It Can Be Done!

It Can Be Done!

Wed 15 Aug 2012

Story by Meggen Hanna

My name is Meggen Hanna. I am proud to be a lunch lady at Barstow Memorial School in Chittenden, Vermont. I have been cooking for the kids and faculty for two years now and loving every minute of it.

It Can’t Be Done…

With those four words a lunch lady was born. How did I get here? The story is a simple one. It all began when my oldest son started kindergarten 6 years ago. Of all the things that concerned me (how will he do? will he make friends? will he get on the wrong bus?), school lunch was not on my list. I am from the generation when school lunch ladies sweated away in the kitchen bringing things like goulash and fresh baked rolls to the lunch room. Okay, the green beans were canned; frozen vegetables had yet to become popular and fresh vegetables were cooked to a state of mush. But the core was there. Serving heavily- processed frozen meals was not an option. Lunch ladies cooked!

Boy, was I surprised when I actually got a look at the contents on the lunch tray my son was being served. When did disposable Styrofoam replace the washable lunch tray? When did a plastic spork replace a fork, spoon and knife? When did heating frozen meals replace scratch cooking? Other parents shared my concern. As the token chef in the group, they came to me and posed the question, “Can’t we do better?” “Of course we can,” I said.

And so it began a quest that took more than two years of meetings and constant frustration. I could say my efforts ended with the four words mentioned but that is, actually, where this story begins.

Invigorated To Make A Difference And Inspire Others To Do The Same

I took the unspoken challenge, made a phone call to a friend I had made along the way who oversees school accounts in our area (I had previously met with him to investigate school lunch programs), was hired by the Abbey Group (a local school food -service program) and everything changed. Instead of feeling defeated by my lack of progress within my own school district, I felt invigorated. I could make a difference and hopefully, along the way, inspire others to do the same.

There are things that can be a bit of a challenge. There are more than a few government regulations, increasingly tight budgets for food and labor, trying to incorporate USDA commodities into menus and the biggest challenge of all - changing the palates of the students.

Much like home, it can take a few tries to get the kids on board with new items. For example, experiencing the defeated look of a first grader when you tell him, “No, we won’t be serving chicken patties anymore. It will be a chicken breast from here on out.” But when the students come up and ask for seconds on a black bean and corn salad or really love barley tabouleh it makes all the difference.

I am very fortunate to work for a company that supports my vision, even when I haven’t entirely convinced them yet. It helps when the state comes in to evaluate our program and says “They have never seen anything like us and we are setting standards that others should follow.” It is invaluable to have the support of your principal and the staff. Thanks to teachers Jesse Shapiro, Mariah Freemole and the students, we have a beautiful vegetable garden whose bounty we enjoy in the lunch room.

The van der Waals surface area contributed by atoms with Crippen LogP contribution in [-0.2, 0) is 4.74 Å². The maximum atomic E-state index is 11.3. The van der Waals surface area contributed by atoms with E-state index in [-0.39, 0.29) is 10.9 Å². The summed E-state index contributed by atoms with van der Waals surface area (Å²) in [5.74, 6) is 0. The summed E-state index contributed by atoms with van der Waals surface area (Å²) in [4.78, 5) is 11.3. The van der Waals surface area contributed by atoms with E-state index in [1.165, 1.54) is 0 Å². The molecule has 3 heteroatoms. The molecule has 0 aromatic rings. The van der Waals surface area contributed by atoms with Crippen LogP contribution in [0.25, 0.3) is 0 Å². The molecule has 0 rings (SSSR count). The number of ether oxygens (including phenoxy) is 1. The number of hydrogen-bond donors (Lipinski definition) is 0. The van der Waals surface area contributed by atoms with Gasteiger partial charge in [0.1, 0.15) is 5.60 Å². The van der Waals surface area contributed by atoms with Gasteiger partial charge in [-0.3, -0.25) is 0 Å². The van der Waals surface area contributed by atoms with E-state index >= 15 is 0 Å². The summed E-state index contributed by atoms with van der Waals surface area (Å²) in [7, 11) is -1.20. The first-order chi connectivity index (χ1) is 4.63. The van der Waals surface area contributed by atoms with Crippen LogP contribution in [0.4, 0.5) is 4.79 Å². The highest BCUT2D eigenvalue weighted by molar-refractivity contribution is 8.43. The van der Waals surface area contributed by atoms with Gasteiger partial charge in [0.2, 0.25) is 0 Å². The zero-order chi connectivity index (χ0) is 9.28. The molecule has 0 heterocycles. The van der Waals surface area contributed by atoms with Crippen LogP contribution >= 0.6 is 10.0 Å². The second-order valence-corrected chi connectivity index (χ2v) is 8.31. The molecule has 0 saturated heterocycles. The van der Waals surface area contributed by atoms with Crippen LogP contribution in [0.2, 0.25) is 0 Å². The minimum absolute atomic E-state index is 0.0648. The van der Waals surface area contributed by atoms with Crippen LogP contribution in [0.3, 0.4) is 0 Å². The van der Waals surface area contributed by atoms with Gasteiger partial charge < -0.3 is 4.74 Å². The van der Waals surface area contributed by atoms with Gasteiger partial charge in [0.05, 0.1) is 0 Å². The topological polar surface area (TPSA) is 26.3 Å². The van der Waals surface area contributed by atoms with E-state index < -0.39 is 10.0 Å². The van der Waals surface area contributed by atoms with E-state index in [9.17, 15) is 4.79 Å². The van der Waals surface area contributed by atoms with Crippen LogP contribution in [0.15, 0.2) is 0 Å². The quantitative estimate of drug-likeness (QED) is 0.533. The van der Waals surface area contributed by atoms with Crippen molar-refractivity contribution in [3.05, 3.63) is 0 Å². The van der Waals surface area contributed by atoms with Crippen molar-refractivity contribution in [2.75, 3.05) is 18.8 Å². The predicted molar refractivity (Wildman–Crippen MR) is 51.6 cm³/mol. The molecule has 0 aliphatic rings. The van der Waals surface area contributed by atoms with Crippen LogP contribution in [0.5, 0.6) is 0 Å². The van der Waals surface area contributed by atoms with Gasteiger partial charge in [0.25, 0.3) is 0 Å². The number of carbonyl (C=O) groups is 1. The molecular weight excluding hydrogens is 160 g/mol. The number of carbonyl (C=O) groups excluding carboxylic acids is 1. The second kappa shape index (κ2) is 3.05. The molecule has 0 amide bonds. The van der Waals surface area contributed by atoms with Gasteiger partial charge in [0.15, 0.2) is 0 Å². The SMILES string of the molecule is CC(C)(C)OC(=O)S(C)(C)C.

Planting The Seed Of Good Nutrition Through A Culinary Workshop

This past year I added a cooking program for the kindergarteners wherein I start the students early in the kitchen, planting the seed of good nutrition through cooking, something I started with my own children.

Years ago when my oldest was in pre-school, parents would take turns bringing in snacks for the students. I was granted permission to change it up a little; and instead of bringing in a snack, I prepared one with the kids. The owner, Linda Grady, loved it so much she asked if we could incorporate it into the curriculum. So, The Vegetable Garden Program (planting the seed of good nutrition through cooking) was born. The response from the children and their parents was all that we hoped it would be. The children were trying new things and were eager to share their new knowledge at home.

This program ran for the four years my boys were in pre-school and overlapped into elementary school as well. Once I became a lunch lady at Barstow Memorial School, I was thrilled to have the support of Hillary Redman (thank you for loaning me your students!) and started the program up again. It is now referred to as Culinary Workshop and the students have been great. In addition to all the expected benefits I have enjoyed a new one, a special relationship with the children. It has changed the dynamics of breakfast and lunch, the students are eager to try new things, they ask questions about the food and they are comfortable in the lunch room. They even made a rhubarb pie for me in the classroom as a surprise. I couldn’t ask for more and the pie was delicious!

Food is life. We feed our students well; believing, when you nourish your body properly you learn better, behave better, feel better and know you matter.

All I can say to the skeptics is, “Not only can it be done, we are doing it!”

About the author: Meggen Hanna, wife, mother and lunch lady/chef, is a Johnson and Wales University graduate of the Culinary Arts Program and has worked in the food service industry for 25 years. She met her husband, Dermot, 23 years ago when they were both working on Nantucket Island. Together they settled in Rutland Vermont to raise their family. Meggen and Dermot have two beautiful sons, Nolan – age 11 and Corrigan – age 8. Meggen is also the host of LUNCH LADIES RULE! a cooking show on PEGTV channel 15.


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